945 PM EDT Thu Aug 31 2017 .SYNOPSIS... A warm front will lift north of the region through Friday morning as Tropical Depression Harvey moves across the lower Mississippi Valley. A cold front will approach from the north this weekend. High pressure will then prevail early next week before another front approaches the region during the second half of next week. && .NEAR TERM /UNTIL 6 AM FRIDAY MORNING/... As of 925 PM: Stratiform rainfall was slowly dissipating over the SC Lowcountry, a few new clusters of showers were developing across inland SE GA. The new shower activity appears to be associated with the second round of rainfall, forced by LLVL isentropic lift. I will update the forecast to adjust PoPs, sky, and temperatures. As of 720 PM: Overall, convection has trended weaker across SC over the past half hour, with a few stronger cells along the SE GA coast. The GA activity should push over the coastal waters over the next one to two hours. SC activity should gradually fade. I will update the forecast to update POPs and WX. Previous discussion: Updated POP and Wx grids to account for observed trends with ongoing convection. HRRR and 12Z NSSL-WRF have generally prognosed the behavior and timing of this convection reasonably well, if not a little slower than reality as is typical. Based on trends, the convection should be weakening as it moves offshore of most zones by 01-02Z. Still cannot completely rule out an isolated tornado closer to the warm front and highest low-level helicity. After this line pushes offshore, mostly dry conditions are expected overnight. Increasing low-level jetting will keep temperatures warmer than last night, mainly mid to upper 70s. && .SHORT TERM /6 AM FRIDAY MORNING THROUGH SUNDAY/... Friday and Saturday: Southerly flow between the remnants of Harvey inland and Atlantic high pressure will continue to advect deep moisture into the region as a cold front extending from a low pressure system north of Maine sinks south into North Carolina. This pattern supports a chance of showers beginning early Friday, increasing to numerous showers and thunderstorms through the afternoon and evening. Sufficient surface-based CAPE and shear will support some strong to marginally-severe thunderstorms, with greatest potential in northern zones due to closer proximity to the front. Despite continual degradation of Harvey`s remnants, residual lower surface pressure and heights aloft will make it easy for a parent low pressure system in Canada to induce secondary, downstream low pressure formation over the mid-Atlantic states. Guidance suggests this low pressure will slide offshore into the mid-Atlantic coastal waters by Sunday evening as it races northeast. Divergence overhead under the right-entrance region of a passing upper level jet will contribute to the formation of numerous showers and thunderstorms over much of the area Friday night into Saturday, until the bulk of deep-layered moisture shifts offshore Saturday evening. Temperatures through the period will be within 1-2 degrees of normal. Sunday: A relatively drier atmospheric column is expected to fill in behind the low pressure as it departs the mid-Atlantic region. While the majority of precipitation will remain offshore, a few showers or isolated thunderstorms near the coast during the afternoon cannot be ruled out. Near-normal temperatures are anticipated. && .LONG TERM /SUNDAY NIGHT THROUGH THURSDAY/... Dry high pressure will build from the west early next week behind a low pressure system shifting off the Mid-Atlantic and Northeast coasts. However, a few showers and/or thunderstorms will be possible near coastal locations Monday, followed by slightly greater precip coverage on Tuesday as mid/upper lvl energy shifts along the western edge of a mid/upper lvl ridge axis over Florida. High pressure should prevail into mid week ahead of a large mid/upper lvl trough of low pressure expanding over the Central United States. A cold front associated with this feature should then sweep across much of the Eastern Conus during the middle of next week. Given the setup, a southerly flow ahead of the front should support increasing chances of showers and/or thunderstorms through Wednesday. High temps will be dependent on cloudy skies and precip coverage, but should peak in the upper 80s to around 90 degrees, warmest in Southeast Georgia. Overnight lows should range in the upper 60s/lower 70s Sunday night, then lower to middle 70s into the middle of next week. && .AVIATION /02Z FRIDAY THROUGH TUESDAY/... Thunderstorms east of KSAV at the onset of the KSAV 0z TAF should push east over the coastal waters. It is possible that lightning and thunder will be observed through 2z. Light rain should pass over KCHS through 2z, little to no impact on conditions. I expect that considerable debris clouds will remain over the terminals through most of tonight. Deep convection will be possible across the terminals again tomorrow by 20-21Z. Extended Aviation Outlook: Probabilities for periods of restrictions at either terminal due to direct impacts from showers/thunderstorms will generally increase each day into the weekend. Prevailing VFR conditions are expected early next week. && .MARINE... Tonight: Southerly winds to increase as a warm front passes north through the waters and a stronger low-level jet sets up. Speeds will increase to 15-20 kt for the Georgia waters with 15 kt across the South Carolina waters. Seas will increase as a result, reaching 2-4 ft nearshore waters with a solid 4 ft over the offshore waters. There could be a few gusts to 25 kt after midnight, mainly near the Gulf Stream, but do not anticipate the durations to be frequent enough to justify a Small Craft Advisory. Friday through Monday: The coastal waters will generally remain under the influence of Atlantic high pressure, with conditions expected to remain below Small Craft Advisory levels this weekend and early next week. In general, south winds will periodically veer southwest while peaking 15-20 knots early this weekend, before turning offshore and gradually diminishing to around 10 kts or less early next week. Seas will range 2-4 feet. && .CHS WATCHES/WARNINGS/ADVISORIES... GA...None. SC...None. MARINE...None. && $$ NEAR TERM...NED/RJB SHORT TERM...JMC LONG TERM... AVIATION...JMC/NED MARINE...JMC/RJB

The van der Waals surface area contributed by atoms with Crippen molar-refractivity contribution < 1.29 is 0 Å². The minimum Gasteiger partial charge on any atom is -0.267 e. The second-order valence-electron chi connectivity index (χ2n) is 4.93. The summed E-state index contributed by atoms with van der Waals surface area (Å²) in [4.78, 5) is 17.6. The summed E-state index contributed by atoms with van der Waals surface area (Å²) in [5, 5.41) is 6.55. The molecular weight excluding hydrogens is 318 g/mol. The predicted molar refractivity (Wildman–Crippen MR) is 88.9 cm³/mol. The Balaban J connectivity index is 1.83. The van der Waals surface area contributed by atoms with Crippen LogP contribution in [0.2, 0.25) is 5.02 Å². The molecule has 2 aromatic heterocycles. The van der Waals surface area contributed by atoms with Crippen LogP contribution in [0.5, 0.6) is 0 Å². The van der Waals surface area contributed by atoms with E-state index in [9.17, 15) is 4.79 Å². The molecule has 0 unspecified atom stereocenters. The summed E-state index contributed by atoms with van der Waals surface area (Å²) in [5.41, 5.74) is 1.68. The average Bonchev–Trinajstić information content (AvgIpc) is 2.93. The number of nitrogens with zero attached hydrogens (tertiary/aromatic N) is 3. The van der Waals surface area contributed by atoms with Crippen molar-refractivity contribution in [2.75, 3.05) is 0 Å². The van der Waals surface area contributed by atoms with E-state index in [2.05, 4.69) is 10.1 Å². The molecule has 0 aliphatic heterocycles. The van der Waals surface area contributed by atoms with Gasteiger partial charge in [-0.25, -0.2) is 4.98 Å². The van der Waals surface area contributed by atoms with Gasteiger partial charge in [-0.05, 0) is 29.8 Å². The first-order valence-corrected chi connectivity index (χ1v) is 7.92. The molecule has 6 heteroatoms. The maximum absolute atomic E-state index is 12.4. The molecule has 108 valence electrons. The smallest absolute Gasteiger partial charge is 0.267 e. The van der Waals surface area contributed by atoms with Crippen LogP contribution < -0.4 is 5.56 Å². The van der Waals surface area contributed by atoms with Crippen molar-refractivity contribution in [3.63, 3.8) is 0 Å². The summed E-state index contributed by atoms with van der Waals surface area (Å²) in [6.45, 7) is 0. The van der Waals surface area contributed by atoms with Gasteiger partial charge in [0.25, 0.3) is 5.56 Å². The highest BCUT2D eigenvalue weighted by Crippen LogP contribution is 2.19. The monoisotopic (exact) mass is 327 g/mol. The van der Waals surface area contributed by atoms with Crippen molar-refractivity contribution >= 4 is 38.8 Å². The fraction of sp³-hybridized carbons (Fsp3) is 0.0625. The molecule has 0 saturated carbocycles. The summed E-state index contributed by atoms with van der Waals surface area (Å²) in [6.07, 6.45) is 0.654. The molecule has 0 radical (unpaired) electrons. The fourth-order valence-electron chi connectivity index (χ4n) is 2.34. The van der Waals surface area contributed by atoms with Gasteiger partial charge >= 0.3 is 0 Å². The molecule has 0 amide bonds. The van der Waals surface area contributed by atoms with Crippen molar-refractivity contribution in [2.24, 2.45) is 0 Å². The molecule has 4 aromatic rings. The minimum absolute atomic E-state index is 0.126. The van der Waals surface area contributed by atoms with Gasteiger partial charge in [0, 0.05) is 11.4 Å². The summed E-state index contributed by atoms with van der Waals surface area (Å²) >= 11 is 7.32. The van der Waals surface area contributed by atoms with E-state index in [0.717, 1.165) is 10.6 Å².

Area Forecast Discussion